The first icon of the genre's most iconic instrument gets his due in a new collection.
There are few greater enticements for a jazz fan than a spirited debate over who, exactly, is the most important tenor player in the medium's history. Trumpeters, drummers, singers, and pianists, naturally, are rated and re-rated any time two or more fans—or one critic—gets together, but there is something both ancient and progressive about the tenor sax that makes it jazz's most emblematic instrument. If the genre ever had need to market itself like a sports league with a snappy avatar, it would surely feature a heavyset black man, in shadow, legs bent, back arched ever so slightly, eyes closed, as he soloed on into the night.
What we're treated to is a seat around the birthing table for tenor-saxophone art's first moments in this world.
John Coltrane tends to dominate these discussions. It is better to be a titan of Modernism with a penchant for disregarding tonalities than it is to be old-timey and what younger ears might regard as fusty. Coleman Hawkins, a.k.a. The Hawk, alas, has been seen as fusty for far too long. Swing music—and Hawkins did swing, in ways no one had before—often gets that tag, conjuring images of jiving hepcats: white professors in tweed, snapping their fingers slightly out of time while uttering "Go, daddy, go." If your great grandmother ever wanted to cut a rug, politely, there was swing music to abet her.
But thankfully for Hawkins's legacy, there's Mosaic's recently released, eight-disc Classic Coleman Hawkins Sessions 1922-1947. Hawkins, you might say, has suffered some discographical blues. If you ever took a jazz class in college—or if you can name a dozen jazz cuts—you probably know Hawkins's "Body and Soul" from 1939. Like Coltrane's "Giant Steps," Louis Armstrong's "West End Blues," and Charlie Parker's "Ko-Ko," it's a jazzy Dead Sea Scroll—hugely influential. Beat? Melody? Who needs 'em. The Hawkins of "Body and Soul" was pure rhythm, tethered only to the limits of his own imagination—limits that, on some occasions, seemed not to exist at all.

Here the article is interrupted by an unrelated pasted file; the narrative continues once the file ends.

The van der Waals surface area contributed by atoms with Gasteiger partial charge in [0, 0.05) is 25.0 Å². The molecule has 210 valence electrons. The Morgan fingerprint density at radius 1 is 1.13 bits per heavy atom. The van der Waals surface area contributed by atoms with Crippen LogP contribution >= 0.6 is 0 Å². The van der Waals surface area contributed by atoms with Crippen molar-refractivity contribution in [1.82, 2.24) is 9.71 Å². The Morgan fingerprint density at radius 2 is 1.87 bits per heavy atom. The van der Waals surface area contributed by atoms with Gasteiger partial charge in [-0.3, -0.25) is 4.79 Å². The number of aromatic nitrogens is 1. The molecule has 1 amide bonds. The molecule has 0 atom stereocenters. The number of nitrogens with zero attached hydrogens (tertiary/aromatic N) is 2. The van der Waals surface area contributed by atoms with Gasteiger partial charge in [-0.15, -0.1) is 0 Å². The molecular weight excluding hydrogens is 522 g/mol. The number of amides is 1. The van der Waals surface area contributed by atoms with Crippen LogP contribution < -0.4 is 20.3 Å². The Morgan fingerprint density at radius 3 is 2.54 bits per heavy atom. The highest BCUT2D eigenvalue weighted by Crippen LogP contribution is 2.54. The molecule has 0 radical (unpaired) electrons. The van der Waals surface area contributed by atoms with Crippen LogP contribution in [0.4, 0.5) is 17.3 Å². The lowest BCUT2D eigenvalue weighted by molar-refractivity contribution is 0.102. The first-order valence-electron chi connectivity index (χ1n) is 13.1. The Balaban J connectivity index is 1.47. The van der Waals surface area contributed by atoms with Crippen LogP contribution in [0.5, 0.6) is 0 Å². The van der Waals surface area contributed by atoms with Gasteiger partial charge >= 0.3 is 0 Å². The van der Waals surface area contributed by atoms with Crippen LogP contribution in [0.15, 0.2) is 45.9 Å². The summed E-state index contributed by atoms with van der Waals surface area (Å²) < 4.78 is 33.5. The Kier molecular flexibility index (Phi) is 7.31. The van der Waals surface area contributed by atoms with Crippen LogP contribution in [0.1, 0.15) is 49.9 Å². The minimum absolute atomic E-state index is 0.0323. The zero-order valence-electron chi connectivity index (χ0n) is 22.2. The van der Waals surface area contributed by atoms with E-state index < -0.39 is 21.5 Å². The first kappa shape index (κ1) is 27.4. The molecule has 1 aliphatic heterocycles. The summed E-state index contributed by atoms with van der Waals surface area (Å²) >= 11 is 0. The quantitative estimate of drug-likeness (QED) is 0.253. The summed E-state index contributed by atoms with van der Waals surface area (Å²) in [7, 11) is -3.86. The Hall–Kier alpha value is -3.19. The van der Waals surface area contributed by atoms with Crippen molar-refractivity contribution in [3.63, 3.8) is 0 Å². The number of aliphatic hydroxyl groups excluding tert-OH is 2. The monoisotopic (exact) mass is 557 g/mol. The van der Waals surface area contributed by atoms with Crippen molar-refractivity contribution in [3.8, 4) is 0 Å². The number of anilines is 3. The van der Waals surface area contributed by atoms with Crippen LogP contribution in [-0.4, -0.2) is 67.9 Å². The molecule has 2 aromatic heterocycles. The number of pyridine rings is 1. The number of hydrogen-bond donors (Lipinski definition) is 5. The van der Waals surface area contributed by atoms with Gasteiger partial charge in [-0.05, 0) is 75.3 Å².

More comps than I have ever been able to keep track of sprung up around "Body and Soul." You'd almost think Hawkins was a one-hit-wonder, with a few lesser gems—like the unaccompanied "Picasso"—venerated more by fellow musicians than they were enjoyed by garden-variety listeners. Hawkins took fresh flight in the 1950s, playing on a spate of blowing sessions, the recordings of which have long been easy to come by. You get the Hawk on those recordings, sure enough, but he's less plucky of a bird than he was before—grandfatherly, almost.
But a lot of the music on this set hasn't been so easy to come by. You could have gone scouring and found the bulk of it, though your friends surely would have questioned the outlay of effort and money in your Hawk-based odyssey. What we're treated to is twofold: a seat around the birthing table for tenor-saxophone art's first moments in this world, and a strain of modernism that could hold its own in a cutting session with James Joyce, Picasso, and Stravinsky.